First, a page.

Na­tion turns to big data to gauge in­fla­tion

China Daily (Canada) - - BUSINESS - By MENG JING mengjing@chi­nadaily.com.cn

Through team­ing up with high-tech com­pa­nies, China’s Na­tional Bureau of Sta­tis­tics will start us­ing big data tech­nol­ogy to im­prove the col­lect­ing, pro­cess­ing and pro­duc­ing of the coun­try’s con­sumer price in­dex, a key gauge of in­fla­tion.

Xian Zude, chief statis­ti­cian with the NBS, said in an in­ter­view with xin­huanet. com on Wed­nes­day that his bureau will use big data to achieve a “break­through” in the cen­sus of the CPI.

He added that the bureau will in­clude data from Chi­nese e-com­merce com­pa­nies in of­fi­cial sta­tis­tics in an ef­fort to bring the CPI cen­sus to the next level and ease the time-con­sum­ing tasks of those do­ing the cen­suses and sur­veys.

Cur­rently, when NBS con­ducts a cen­sus for the CPI, it ran­domly se­lects sam­ple lo­ca­tions and sends peo­ple to knock on doors and do face-to-face in­ter­views, Xian re­vealed in the in­ter­view.

It was the first time an NBS of­fi­cial has pub­licly dis­cussed the strat­egy since the bureau signed a strate­gic part­ner­ship agree­ment in late Novem­ber with 11 hightech Chi­nese com­pa­nies to de­velop big data tech­nol­ogy.

The 11 com­pa­nies, hail­ing from a num­ber of dif­fer­ent in­dus­tries, in­clude e-com­merce gi­ant Alibaba Group Hold­ing Ltd, lead­ing search en­gine Baidu Inc, China United Net­work Com­mu­ni­ca­tions Co Ltd, the coun­try’s sec­ond-largest mo­bile op­er­a­tor; and the FANYA Metal Ex­change, one of the largest spot trad­ing and in­vest­ing plat­forms for rare met­als.

Ma Jiantang, head of the bureau, said at the sign­ing cer­e­mony of the strate­gic part­ner­ship that the era of pro­duc­ing, shar­ing and us­ing data is com­ing.

“Big data will be­come the foun­da­tion of gov­ern­ment man­age­ment, so­cial man­age­ment and macroe­co­nomic con­trol,” Ma said.

“There are two things about big data tech­nol­ogy that are spe­cial for us. One is the huge amount of data, and the other is that the data come in dif­fer­ent forms,” Xian said, adding that along with num­bers, pic­tures and text also can be in­cluded in sta­tis­ti­cal work us­ing big data tech­nol­ogy.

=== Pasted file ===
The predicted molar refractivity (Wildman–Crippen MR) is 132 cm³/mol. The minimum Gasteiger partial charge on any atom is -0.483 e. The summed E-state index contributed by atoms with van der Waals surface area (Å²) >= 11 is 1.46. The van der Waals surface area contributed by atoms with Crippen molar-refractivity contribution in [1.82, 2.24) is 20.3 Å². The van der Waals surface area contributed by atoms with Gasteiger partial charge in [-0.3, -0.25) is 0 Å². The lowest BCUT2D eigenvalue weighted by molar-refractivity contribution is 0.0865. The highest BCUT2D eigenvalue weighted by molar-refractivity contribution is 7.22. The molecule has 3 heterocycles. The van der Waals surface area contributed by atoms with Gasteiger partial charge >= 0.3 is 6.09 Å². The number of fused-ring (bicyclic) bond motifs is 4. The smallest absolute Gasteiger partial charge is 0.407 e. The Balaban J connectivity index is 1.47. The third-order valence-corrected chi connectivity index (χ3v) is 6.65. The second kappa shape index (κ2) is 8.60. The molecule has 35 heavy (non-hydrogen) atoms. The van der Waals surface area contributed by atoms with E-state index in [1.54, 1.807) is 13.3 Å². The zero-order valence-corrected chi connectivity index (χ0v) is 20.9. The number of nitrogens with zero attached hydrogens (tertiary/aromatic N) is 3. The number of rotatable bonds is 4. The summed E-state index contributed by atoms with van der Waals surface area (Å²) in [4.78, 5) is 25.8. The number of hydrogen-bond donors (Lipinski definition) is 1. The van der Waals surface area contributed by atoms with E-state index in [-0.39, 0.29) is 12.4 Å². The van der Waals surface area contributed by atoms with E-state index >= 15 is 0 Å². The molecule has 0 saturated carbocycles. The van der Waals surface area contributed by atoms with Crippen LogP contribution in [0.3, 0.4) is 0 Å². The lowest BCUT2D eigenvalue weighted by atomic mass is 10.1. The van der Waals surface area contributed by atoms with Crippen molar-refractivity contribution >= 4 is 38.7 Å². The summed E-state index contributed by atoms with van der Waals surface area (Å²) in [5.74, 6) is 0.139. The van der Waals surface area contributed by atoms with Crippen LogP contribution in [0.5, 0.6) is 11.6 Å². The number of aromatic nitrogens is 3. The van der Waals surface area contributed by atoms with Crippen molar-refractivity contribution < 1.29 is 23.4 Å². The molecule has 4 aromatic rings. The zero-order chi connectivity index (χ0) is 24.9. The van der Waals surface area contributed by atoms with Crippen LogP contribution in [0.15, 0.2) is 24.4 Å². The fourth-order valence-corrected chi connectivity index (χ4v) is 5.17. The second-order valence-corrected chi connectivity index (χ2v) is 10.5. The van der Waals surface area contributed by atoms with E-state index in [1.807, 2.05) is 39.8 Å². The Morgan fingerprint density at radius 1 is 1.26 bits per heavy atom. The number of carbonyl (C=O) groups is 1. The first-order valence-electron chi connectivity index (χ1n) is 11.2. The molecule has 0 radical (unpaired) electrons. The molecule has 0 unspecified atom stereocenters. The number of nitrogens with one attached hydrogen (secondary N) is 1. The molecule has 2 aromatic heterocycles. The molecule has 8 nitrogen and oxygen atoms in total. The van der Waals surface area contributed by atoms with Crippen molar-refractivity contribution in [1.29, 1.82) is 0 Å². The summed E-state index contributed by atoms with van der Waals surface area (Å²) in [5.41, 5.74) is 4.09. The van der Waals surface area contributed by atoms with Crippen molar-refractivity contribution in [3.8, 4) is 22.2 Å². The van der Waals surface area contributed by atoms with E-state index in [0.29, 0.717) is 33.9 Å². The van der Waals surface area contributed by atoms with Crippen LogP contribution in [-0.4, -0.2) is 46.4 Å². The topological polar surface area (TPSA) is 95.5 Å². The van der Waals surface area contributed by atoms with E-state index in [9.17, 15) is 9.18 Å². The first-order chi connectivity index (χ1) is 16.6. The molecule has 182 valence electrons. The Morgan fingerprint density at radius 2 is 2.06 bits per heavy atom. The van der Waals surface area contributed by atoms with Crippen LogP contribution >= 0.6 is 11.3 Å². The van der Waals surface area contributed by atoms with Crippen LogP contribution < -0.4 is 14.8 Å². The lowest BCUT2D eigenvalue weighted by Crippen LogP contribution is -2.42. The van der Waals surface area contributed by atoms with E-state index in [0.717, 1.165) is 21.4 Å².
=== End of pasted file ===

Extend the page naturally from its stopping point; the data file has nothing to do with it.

By co­op­er­at­ing with the 11 com­pa­nies, the bureau can ex­plore how to use the tech­nol­ogy in of­fi­cial sta­tis­tics and make its sta­tis­tics more sci­en­tific, he said.

Xian said the rea­son the bureau chose to co­op­er­ate with the 11 com­pa­nies is be­cause they ei­ther pro­duce or col­lect data. “This is only our first step,” he said. “We will co­op­er­ate with more com­pa­nies in the fu­ture.”

Huang Linli, a se­nior an­a­lyst with Baidu Inc, said her com­pany has some nat­u­ral ad­van­tages in de­vel­op­ing big data tech­nol­ogy.

“Ne­ti­zens’ search re­quests ex­ceed 5 bil­lion a day on baidu.com. The data gen­er­ated from those searches will be very valu­able to the gov­ern­ment for mak­ing pred­i­ca­tions on the econ­omy, as well as other sec­tors.”

Hu Tingt­ing, a big data an­a­lyst with the Bei­jing­based Analysys In­ter­na­tional, an In­ter­net mar­ket con­sult­ing firm, said it is a good thing for the gov­ern­ment and that more and more com­pa­nies are aware of the value of data.

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